Performance Q & A by Adrian Cockcroft

Adrian Cockcroft's frequently asked questions

Editor's note: Adrian Cockcroft's Performance Q&A column in SunWorld generates more reader e-mail than any other item in our monthly magazine. We're starting to see some repetition to your letters, so to lighten Adrian's e-mail load and offer you quicker access to Adrian's wisdom, we've compiled the more frequently asked questions here.

As time passes, we'll add popular questions to the top. We'll leave this file at this URL, so you may wish to add this FAQ to your bookmarks list.

Where can I find SymbEL (aka "rule tool" and "SE")?
Where can I find in-depth documentation for rule tool?
What's the highest value ncsize can have?
How do I figure out target drives for vmstat and iostat?
How does Solaris 2 use memory?
Is there any way to change the time slice on Solaris?
What's a high process-switch value?
Static vs. dynamic linking.
What is a "Level Red" mutex stall?
Does the current edition of your book cover SunOS 5.5?
What flags in /etc/system are related to security?
I need to reboot my Solaris 2.4 machines every two weeks. Why?
I think swap size doesn't affect performance.
How do I improve my Web server's performance?
What's the latest recommended version of Solaris for older SPARC computers?
Should I use the SSA NVSIMM and Presto NVSIMMs together?
Any tips for Solaris X86 administrators?
Is there a Solaris 2.4 kernel tuning parameter that stop unfriendly programs from taking over a system?
We see a "Allocation errors, kmap full?" message on SPARCstation 20 with 512 megabytes. Why?
Help me program asynchronous I/O.
How should I partition my hard disk?
Will I/O be faster on a 64-bit file system, especially on a database application like Oracle?
What's better for a Web server: UltraSPARC or hyperSPARC?
Why shouldn't I run CacheFS on a read-write filesystem?
How do I interpret the w column in vmstat?
How do I tune the Solaris kernel?
How can I time-out orphaned processes in Solaris?
What causes slow rlogin?
Any performance tuning hints for Solaris 2.5?
Why do some login IDs in SunOS 4.1 accounting files change?
Why doesn't my virtual-memory monitoring program add up?
Are kernel memory allocation errors worth worrying about?
How can I improve my Web server's http performance?
Does Solaris offer a vmtune-like tool?
Why are my news spool disks overloaded?
Do you have a version of SymbEL for HP-UX?
What is better, SPARC or Pentium?
Why doesn't 32 megabytes seem like enough?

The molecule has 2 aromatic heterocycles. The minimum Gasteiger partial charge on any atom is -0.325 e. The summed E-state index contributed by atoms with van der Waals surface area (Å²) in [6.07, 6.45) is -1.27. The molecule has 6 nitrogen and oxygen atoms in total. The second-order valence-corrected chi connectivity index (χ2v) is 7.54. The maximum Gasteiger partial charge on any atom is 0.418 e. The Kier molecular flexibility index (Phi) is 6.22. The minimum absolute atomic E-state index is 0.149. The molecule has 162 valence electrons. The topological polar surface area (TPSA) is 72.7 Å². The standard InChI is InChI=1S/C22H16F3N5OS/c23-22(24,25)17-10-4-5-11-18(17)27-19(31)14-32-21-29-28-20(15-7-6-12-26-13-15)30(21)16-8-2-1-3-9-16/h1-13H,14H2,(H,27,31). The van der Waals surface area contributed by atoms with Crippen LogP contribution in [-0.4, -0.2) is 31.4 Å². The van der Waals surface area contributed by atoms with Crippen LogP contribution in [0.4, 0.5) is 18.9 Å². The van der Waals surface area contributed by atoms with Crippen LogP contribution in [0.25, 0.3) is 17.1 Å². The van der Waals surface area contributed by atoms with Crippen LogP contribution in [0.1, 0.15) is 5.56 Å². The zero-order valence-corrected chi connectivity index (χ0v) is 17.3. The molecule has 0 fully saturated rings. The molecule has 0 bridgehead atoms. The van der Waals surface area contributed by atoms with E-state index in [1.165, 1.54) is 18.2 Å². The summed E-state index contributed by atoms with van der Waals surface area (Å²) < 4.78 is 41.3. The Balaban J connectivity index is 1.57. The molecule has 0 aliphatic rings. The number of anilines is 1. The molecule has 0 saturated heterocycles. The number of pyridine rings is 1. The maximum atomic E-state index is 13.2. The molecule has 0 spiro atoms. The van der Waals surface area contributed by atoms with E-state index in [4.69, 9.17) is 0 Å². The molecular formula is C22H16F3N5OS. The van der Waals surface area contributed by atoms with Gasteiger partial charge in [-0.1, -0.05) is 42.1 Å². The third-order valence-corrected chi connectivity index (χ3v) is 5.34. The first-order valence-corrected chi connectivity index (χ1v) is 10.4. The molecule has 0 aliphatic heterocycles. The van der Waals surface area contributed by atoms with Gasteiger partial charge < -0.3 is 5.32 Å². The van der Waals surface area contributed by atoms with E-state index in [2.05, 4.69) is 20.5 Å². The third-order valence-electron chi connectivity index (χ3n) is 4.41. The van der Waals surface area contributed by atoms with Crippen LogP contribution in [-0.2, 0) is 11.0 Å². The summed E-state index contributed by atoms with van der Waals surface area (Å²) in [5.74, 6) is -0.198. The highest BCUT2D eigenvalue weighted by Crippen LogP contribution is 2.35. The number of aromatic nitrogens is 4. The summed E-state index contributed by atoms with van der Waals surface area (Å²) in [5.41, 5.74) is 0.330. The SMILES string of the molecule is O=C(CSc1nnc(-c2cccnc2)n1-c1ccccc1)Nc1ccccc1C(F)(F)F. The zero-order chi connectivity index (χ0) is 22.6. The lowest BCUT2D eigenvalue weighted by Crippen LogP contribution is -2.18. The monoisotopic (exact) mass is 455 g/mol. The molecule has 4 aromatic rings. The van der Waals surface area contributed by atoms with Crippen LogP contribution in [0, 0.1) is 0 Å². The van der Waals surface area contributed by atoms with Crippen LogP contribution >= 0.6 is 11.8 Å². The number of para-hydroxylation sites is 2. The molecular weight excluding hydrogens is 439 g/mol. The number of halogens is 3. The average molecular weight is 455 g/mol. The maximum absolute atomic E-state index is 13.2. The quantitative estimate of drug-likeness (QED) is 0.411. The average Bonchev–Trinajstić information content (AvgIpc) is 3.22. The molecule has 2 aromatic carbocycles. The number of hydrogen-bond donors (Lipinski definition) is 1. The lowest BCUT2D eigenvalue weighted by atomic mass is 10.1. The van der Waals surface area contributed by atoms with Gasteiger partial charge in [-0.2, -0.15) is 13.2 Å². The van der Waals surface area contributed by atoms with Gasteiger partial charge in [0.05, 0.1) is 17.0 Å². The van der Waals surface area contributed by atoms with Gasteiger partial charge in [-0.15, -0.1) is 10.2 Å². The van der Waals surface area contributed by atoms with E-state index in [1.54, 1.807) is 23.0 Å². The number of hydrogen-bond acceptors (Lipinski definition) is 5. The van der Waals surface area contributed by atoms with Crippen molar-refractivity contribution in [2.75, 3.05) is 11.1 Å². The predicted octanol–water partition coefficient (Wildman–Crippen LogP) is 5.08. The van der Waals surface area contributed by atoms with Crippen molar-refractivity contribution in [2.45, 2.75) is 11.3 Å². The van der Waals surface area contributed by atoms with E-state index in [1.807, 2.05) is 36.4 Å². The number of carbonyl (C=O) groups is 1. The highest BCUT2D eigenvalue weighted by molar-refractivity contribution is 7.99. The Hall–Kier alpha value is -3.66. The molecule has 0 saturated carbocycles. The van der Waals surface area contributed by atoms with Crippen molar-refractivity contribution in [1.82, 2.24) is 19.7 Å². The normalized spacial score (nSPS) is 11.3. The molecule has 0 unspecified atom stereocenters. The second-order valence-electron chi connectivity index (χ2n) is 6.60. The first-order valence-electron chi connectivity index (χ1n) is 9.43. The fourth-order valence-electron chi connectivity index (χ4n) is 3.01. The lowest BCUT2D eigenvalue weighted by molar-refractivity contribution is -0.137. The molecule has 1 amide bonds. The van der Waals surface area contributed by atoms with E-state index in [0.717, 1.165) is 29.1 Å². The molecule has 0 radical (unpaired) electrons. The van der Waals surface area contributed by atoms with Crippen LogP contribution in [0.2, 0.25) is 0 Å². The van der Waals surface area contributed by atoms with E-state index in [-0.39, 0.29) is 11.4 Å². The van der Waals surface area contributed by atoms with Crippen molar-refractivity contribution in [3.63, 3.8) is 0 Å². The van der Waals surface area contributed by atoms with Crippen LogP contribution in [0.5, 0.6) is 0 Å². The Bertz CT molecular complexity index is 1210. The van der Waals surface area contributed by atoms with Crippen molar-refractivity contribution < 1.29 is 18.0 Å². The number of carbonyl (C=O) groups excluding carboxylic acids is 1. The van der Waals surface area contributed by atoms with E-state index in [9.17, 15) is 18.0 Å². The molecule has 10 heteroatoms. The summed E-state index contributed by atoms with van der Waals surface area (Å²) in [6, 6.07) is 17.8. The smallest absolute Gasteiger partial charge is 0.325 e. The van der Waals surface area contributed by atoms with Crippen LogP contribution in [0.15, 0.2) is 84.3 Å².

Is there a way to measure the amount of CPU used by AIO "waiting" methods?
How many syscalls are too many?
What can I do kernel memory button in ruletool goes black?
How large can a process be in Solaris?

Where may I find ruletool?
Q: Where may I find ruletool?

A: I discuss a new version of the SymbEL toolkit (release 2.5) in my column "Description and Installation for SymbEL release". If you already have the SE Performance Toolkit Version or have read Appendix A at the end of my book, you should be familiar with the ten basic rules that indicate the state of parts of the system and the action required to improve bad states. The toolkit makes it easy to include the rules, and they provide a high-level indication of the system's health.

Q: Could you please hint as to where I might find a discussion of how to interrogate the device drivers without using SE?

--Gal Bar-or, firm indeterminate

A: The SE toolkit provides direct access to many of the data sources in the kernel. The primary commands you can use are:

Where I can find in-depth documentation for rule tool?
Q: Can you please tell me where I can find indepth documentation for rule tool?
--Kenny Henderson, (firm indeterminate)

A: I don't understand your request. Ruletool is a script, so you can read the source code. It was also described in depth in articles on that are linked from my column and the SE2.4 download page. That's all there is, apart from the rules in appendix A of my book.

What's the highest value ncsize can have?
Q: I'm running a very large Web server and I seem to have the directory cache "go to amber" (under ruletool) for poor DNLC hit rates. I increased ncsize to 34000 on a : *) 512 MB 4-CPU SPARC 1000 running 2.4

Is that the highest ncsize can go? Would tuning somewhere else help?
--(name and firm indeterminate)

A: It can go bigger, but there isn't much point. DNLC performance effects are not great unless you are on a NFS server with too little RAM. Amber is just a warning. You are probably accessing lots of new files once, so the cache will never be able to hit. You do need to make ufs_ninode 34000 as well, otherwise there are not enough inodes for the DNLC to cache references to.

How do I figure out target drives for vmstat and iostat?
Q: There is some confusion about which target sd0 in the iostat output refers to. Some people here say it is target 3 (Internal drive) while others say it is target 0. Which would be correct? The same quandary exists with the vmstat disk fields, s0 and s3. Which target does each field refer to? Thanks and I am going to buy your book this afternoon!